Solar Electric System Sizing Guide
What do I need to run my home on solar
power? This is usually the first question asked by those who are exploring
the idea of using solar power to run their home. This page will help you to
answer this question, and design a system that is suited to your individual
There are four questions you need to consider carefully and answer in order to create a good system design. How much energy is
available? How much energy do you use? How efficiently are you using the
available energy? and How much will it cost?
The first question addresses the availability and type of energy at your site: is it solar, wind, and/or back-up generator? The
main source of energy we focus on is solar. To assess the amount of solar
energy available to you, you must find the number of peak sunlight hours at
your site. This information can be gathered from observation or from looking at
tables and maps of peak sunlight hours in your area. These amounts vary
seasonally, so you want to design your system to be able to work when you have
the least amount of solar energy available.
Another form of available energy is wind.
You need fairly accurate information on average wind speed for your
particular site. Keep in mind that most wind turbines don't provide a
significant amount of energy at sustained wind speeds below 10 mph, and that most wind
turbines need to be 10-15' above nearby obstructions, such as trees or
buildings. A common application for wind is to use it as a supplement to solar
power. For example, when storms move into an area, you lose solar potential
because of clouds. However, the storm usually increases the wind potential, thus
allowing your system to keep producing power.
For larger systems, or systems having
particularly large loads, your back-up generator can also be made into a
regular contributor. Because we are solar and renewable energy oriented, we like to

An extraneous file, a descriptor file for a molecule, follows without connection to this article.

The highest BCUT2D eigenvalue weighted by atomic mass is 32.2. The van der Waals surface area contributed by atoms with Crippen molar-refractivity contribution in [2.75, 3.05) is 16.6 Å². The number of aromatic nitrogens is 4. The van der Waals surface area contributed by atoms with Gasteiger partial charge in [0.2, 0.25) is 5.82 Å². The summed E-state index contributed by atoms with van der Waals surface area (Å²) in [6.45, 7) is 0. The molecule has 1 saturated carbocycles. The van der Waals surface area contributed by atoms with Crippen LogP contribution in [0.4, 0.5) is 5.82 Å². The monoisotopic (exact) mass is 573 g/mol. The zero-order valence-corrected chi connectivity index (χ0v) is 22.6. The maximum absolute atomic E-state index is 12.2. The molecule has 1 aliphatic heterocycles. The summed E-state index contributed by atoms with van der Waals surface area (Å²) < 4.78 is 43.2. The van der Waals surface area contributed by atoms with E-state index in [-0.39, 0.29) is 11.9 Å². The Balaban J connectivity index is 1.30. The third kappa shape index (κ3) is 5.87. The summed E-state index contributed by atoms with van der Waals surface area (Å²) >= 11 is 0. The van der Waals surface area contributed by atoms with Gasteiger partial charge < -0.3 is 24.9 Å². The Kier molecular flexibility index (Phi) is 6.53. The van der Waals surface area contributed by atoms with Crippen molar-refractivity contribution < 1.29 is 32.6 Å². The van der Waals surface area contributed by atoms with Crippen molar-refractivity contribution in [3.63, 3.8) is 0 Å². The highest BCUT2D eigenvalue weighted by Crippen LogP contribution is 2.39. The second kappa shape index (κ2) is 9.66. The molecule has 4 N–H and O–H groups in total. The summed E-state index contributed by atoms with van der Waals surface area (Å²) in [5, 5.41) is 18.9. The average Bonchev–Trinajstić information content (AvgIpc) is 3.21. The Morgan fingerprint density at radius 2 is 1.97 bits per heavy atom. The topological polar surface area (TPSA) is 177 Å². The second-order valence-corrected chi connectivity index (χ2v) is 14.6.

minimize the use of fossil fuels as much as possible. However, in some cases,
running a generator one or two hours a day can reduce the overall cost of the
system, thereby providing a solution to the cost of a large solar system.
The second question you will need to address is the amount of energy that
you use. In order to accurately size a system you need a fairly accurate idea of your
average daily power consumption. It will take some time to estimate how many
lights will be on and for how long, or how many hours a day the furnace blower
will be on, especially if the house isn't built yet! However, this is
critically important to the success of your system. You don't want to
over-estimate, since this will artificially inflate the cost, and you don't
want to under-estimate because this will create a system that is too small,
leading to a greater chance of system failure, and shortening the life of your
batteries. Therefore, it is important to spend the time to accurately assess what
appliances and lights you use and for how long, and find the correct watt
ratings for each appliance and light.
While assessing your power needs, you can
answer the third main question: How efficiently do you use power? This is a
good time to note what appliances and lights in the house use a large amount of
power, and figure out if you want to replace them with more efficient products.
Some items which provide considerable savings in energy are switching from
incandescent lights to compact flourescent lights and switching to propane
appliances. Some of the most common items to switch to propane are the dryer,
stove, water heater and space heating. It is also a good idea to take a look at
your refrigerator. It is often more cost effective to replace your
refrigerator, especially if is it an older model, with a more energy efficient
model. You also want to eliminate phantom loads by putting anything with a
remote control on power strips so that you can completely turn off these units
when not in use. Those appliances with a clock (such as microwaves, stoves and
stereos) can also be put on a power strip.
If you are building (or even remodeling) a
house, you may want to consider using passive solar design. By using some
fairly simple design principles, you can create a house that stays warm in the
winter and cool in the summer, helping to decrease the amount of energy needed
to heat and cool your house.
All of these considerations lead to the
last (and some say most important) question: how much will it cost? The more
accurately you assess your energy needs, and the more energy efficient your
appliances and home are, the more cost efficient your design will
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